A statement today said marketing executive director Mark Harland “has decided to leave Holden and General Motors, after a career spanning more than 20 years”. Canadian-born Harland was appointed to the role in November 2016, replacing car industry newcomer Geraldine Davys. According to Holden, he was appointed to “lead Holden’s talented Australian marketing team to continue to redefine the brand and better engage with today’s Australia”.
“Since joining Holden in 2016, Mark has shown incredible passion for the brand. Under his leadership, Holden has established key relationships with Surf Life Saving Australia and Mardi Gras and reaffirmed Holden’s commitment to Holden Motorsport, Collingwood Football Club and the NRL, most notably as naming rights’ sponsor of NRL Holden State of Origin and the inaugural NRL Holden Women’s Premiership League,” it said.
From the outset, Harland faced an uphill challenge. When he joined, Holden was selling almost 8000 cars a month, including the locally made Commodore large car, and bouncing around in the list of the top five brands. Last month, Holden slumped to number 10 on the best brands chart after selling just 5166 vehicles – itself an improvement on the 4689 it had sold the month before. Even March’s 990 Commodore sales – the best result for the nameplate after two solid months of decline – were bittersweet, with around 440 of them the old VF model and 550 of its replacement, the shiny new, fully imported ZB.
“Mark has brought a fresh perspective to Holden during a difficult period of transition. We thank him for his passion and wish him well on his future endeavours,” Holden managing director Mark Bernhard said.
The company didn’t take long to announce his replacement – Holden New Zealand managing director Kristian Aquilina. Aquilina has previous form with Holden after he helped it launch the VT Commodore – the best-selling locally made model in the Commodore’s 39-year history.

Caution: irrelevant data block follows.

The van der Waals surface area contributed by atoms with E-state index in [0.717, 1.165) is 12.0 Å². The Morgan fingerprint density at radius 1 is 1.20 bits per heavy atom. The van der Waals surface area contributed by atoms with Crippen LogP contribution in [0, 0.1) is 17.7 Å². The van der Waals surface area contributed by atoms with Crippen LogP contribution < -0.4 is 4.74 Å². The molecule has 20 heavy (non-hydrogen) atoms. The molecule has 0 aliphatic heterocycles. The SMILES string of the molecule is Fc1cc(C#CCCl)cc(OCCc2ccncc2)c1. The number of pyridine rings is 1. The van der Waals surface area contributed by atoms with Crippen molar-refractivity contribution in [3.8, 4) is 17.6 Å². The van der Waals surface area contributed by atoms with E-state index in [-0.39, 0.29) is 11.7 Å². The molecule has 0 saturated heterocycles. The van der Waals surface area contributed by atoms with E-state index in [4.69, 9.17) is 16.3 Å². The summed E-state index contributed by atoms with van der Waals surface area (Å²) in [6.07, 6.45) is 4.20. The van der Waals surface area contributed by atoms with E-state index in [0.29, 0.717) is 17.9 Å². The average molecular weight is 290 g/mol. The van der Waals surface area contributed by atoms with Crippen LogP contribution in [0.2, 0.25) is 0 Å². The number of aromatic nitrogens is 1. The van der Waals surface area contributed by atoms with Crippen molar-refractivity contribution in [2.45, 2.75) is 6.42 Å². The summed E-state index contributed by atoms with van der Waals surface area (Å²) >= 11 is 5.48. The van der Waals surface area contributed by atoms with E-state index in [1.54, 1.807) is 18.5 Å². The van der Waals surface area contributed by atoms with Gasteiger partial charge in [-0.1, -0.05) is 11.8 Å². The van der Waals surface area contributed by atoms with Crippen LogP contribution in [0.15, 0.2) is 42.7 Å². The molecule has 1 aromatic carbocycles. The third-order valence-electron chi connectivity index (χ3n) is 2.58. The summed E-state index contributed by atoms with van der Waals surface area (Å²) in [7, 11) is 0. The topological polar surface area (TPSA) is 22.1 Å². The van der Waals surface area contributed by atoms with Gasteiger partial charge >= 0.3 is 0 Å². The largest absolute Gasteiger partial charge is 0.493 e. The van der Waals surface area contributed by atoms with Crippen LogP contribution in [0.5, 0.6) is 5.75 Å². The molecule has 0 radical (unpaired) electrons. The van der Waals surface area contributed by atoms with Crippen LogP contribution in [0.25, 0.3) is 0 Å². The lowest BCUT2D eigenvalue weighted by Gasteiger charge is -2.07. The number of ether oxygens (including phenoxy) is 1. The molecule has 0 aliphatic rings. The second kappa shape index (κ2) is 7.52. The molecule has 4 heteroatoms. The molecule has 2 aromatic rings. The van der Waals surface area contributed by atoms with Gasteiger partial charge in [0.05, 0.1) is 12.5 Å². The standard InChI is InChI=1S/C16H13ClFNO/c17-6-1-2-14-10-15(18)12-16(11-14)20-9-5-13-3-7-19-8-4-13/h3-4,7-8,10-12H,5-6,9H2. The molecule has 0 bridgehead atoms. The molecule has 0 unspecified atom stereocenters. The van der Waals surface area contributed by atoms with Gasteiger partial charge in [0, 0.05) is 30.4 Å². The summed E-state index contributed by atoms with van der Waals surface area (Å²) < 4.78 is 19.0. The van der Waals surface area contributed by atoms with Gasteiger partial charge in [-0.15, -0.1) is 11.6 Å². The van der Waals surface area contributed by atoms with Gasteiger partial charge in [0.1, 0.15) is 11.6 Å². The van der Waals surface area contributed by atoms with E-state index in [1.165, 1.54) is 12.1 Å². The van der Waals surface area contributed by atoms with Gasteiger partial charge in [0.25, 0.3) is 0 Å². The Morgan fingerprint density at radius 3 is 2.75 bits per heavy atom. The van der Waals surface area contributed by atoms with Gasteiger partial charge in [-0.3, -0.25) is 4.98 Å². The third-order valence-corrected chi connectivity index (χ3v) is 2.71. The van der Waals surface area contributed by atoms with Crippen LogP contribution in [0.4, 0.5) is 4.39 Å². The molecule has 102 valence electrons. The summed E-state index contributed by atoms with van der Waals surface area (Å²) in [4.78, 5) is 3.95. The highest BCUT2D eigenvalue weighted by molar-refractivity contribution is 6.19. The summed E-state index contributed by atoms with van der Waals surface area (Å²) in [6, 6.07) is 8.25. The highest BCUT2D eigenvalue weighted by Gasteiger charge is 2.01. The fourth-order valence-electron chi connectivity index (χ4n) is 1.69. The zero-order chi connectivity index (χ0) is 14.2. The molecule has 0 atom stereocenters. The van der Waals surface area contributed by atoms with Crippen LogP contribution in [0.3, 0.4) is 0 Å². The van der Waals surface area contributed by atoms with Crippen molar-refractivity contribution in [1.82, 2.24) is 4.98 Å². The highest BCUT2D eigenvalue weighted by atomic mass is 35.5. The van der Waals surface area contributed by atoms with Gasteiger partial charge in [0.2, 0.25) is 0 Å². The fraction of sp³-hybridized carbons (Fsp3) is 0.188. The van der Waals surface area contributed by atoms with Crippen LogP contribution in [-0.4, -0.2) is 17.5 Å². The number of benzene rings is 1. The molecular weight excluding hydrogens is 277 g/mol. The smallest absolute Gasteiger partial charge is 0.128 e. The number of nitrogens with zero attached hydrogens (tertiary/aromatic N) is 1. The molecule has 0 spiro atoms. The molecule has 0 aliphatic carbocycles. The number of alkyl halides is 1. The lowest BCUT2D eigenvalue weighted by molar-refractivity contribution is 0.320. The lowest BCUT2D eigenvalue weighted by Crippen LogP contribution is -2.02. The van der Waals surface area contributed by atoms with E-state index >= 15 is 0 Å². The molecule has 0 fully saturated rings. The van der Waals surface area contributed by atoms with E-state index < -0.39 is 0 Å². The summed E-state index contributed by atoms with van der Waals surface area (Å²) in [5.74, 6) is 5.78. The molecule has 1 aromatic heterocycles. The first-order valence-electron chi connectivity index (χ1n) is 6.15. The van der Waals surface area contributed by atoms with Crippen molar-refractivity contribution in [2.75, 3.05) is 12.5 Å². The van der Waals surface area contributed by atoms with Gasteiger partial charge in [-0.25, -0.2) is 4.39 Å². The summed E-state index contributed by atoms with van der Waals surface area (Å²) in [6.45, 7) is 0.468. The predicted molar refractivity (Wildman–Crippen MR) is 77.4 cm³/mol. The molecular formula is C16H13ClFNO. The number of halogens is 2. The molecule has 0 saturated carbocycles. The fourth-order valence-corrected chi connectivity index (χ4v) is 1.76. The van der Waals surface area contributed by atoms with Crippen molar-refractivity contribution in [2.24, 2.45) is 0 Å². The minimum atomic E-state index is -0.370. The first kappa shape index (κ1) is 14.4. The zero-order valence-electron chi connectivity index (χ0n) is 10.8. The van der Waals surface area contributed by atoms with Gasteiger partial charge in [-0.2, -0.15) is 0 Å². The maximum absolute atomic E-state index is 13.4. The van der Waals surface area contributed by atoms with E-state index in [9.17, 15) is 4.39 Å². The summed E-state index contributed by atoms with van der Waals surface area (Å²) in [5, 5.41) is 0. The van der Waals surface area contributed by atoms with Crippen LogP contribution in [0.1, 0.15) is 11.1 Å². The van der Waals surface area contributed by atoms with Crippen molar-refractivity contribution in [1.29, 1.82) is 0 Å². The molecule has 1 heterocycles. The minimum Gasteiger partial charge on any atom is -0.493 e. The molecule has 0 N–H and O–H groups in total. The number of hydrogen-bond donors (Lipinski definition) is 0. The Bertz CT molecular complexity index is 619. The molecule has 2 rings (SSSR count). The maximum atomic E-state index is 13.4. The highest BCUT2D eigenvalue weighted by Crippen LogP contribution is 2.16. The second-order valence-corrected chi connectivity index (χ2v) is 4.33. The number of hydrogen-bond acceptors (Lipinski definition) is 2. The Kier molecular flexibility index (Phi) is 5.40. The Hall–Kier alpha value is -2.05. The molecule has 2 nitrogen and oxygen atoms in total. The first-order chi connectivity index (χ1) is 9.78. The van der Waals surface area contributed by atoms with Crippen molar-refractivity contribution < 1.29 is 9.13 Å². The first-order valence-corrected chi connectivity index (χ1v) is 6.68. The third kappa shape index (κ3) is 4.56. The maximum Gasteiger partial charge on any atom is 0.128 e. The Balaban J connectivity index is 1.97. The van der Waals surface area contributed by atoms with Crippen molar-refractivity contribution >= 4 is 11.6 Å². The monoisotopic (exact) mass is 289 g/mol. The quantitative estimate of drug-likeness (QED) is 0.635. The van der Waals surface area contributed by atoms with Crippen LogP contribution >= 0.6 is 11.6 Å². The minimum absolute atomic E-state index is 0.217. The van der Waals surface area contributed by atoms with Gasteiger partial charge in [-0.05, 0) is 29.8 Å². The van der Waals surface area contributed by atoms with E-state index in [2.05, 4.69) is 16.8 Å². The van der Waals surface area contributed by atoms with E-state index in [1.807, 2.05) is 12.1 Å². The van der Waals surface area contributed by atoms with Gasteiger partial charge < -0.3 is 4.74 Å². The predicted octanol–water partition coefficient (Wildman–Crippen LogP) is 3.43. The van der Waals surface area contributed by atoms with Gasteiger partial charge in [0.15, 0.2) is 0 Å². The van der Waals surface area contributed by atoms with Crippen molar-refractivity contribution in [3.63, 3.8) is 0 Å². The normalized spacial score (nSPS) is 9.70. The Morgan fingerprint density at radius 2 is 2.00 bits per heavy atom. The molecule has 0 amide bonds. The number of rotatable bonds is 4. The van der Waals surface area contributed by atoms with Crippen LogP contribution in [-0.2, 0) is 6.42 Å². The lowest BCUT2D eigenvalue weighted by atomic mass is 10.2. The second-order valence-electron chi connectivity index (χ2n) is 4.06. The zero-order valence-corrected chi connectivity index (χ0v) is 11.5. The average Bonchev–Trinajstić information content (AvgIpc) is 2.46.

Holden has struggled with the transition from Australian manufacturing after the last Zeta-based Commodore was built in October last year. The more premium Astra small hatch, brought in to replace the Australian-built Cruze, has failed to find appeal with buyers in the numbers that the car maker expected, and the Equinox midsize SUV, brought in as a replacement for the cheap Korean-sourced Captiva, has likewise yet to reap showroom dividends. The brand’s record low sales numbers in January were believed to have been artificially inflated by a large proportion of dealer registrations, rumoured to be higher than 40 percent compared with an industry average of around 12 to 14 percent. Holden declined to comment on questions put to it by Wheels.
Aquilina is the fifth marketing director to oversee Holden’s marketing since the departure of longstanding sales boss John Elsworth, who resigned in 2012 to take up a role at Holden shortly before the announcement that the car maker would quit Australian manufacturing. His replacement, Phil Brooks, only lasted two years in the role.